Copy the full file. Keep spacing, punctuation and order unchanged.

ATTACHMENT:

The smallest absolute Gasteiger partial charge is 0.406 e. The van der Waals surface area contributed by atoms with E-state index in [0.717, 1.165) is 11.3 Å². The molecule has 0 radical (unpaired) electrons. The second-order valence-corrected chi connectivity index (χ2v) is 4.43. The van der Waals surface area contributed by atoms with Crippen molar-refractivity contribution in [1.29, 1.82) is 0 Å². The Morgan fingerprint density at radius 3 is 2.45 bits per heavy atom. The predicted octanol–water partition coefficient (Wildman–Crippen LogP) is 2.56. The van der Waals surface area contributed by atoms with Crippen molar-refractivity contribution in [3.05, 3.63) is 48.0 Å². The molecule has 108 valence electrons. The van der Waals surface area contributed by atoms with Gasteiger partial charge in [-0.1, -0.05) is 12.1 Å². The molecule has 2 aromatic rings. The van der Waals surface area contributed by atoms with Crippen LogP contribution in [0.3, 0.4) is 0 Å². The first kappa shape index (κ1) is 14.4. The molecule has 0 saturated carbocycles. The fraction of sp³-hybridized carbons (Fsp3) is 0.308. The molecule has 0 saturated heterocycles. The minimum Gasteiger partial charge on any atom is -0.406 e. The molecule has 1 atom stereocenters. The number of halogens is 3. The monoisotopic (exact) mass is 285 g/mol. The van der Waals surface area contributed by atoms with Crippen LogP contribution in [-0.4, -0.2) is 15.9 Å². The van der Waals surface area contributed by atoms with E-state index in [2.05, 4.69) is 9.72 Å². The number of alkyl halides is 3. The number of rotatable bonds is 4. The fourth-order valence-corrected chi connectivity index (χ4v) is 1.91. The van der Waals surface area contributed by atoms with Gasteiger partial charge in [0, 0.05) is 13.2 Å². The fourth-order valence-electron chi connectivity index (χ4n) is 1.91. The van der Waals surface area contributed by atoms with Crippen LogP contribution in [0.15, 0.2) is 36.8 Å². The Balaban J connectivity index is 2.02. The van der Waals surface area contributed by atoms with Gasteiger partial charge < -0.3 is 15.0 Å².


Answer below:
The smallest absolute Gasteiger partial charge is 0.406 e. The van der Waals surface area contributed by atoms with E-state index in [0.717, 1.165) is 11.3 Å². The molecule has 0 radical (unpaired) electrons. The second-order valence-corrected chi connectivity index (χ2v) is 4.43. The van der Waals surface area contributed by atoms with Crippen molar-refractivity contribution in [1.29, 1.82) is 0 Å². The Morgan fingerprint density at radius 3 is 2.45 bits per heavy atom. The predicted octanol–water partition coefficient (Wildman–Crippen LogP) is 2.56. The van der Waals surface area contributed by atoms with Crippen molar-refractivity contribution in [3.05, 3.63) is 48.0 Å². The molecule has 108 valence electrons. The van der Waals surface area contributed by atoms with Gasteiger partial charge in [-0.1, -0.05) is 12.1 Å². The molecule has 2 aromatic rings. The van der Waals surface area contributed by atoms with Crippen LogP contribution in [0.3, 0.4) is 0 Å². The first kappa shape index (κ1) is 14.4. The molecule has 0 saturated carbocycles. The fraction of sp³-hybridized carbons (Fsp3) is 0.308. The molecule has 0 saturated heterocycles. The minimum Gasteiger partial charge on any atom is -0.406 e. The molecule has 1 atom stereocenters. The number of halogens is 3. The monoisotopic (exact) mass is 285 g/mol. The van der Waals surface area contributed by atoms with Crippen LogP contribution in [-0.4, -0.2) is 15.9 Å². The van der Waals surface area contributed by atoms with E-state index in [2.05, 4.69) is 9.72 Å². The number of alkyl halides is 3. The number of rotatable bonds is 4. The fourth-order valence-corrected chi connectivity index (χ4v) is 1.91. The van der Waals surface area contributed by atoms with Gasteiger partial charge in [0, 0.05) is 13.2 Å². The fourth-order valence-electron chi connectivity index (χ4n) is 1.91. The van der Waals surface area contributed by atoms with Crippen LogP contribution in [0.15, 0.2) is 36.8 Å². The Balaban J connectivity index is 2.02. The van der Waals surface area contributed by atoms with Gasteiger partial charge < -0.3 is 15.0 Å².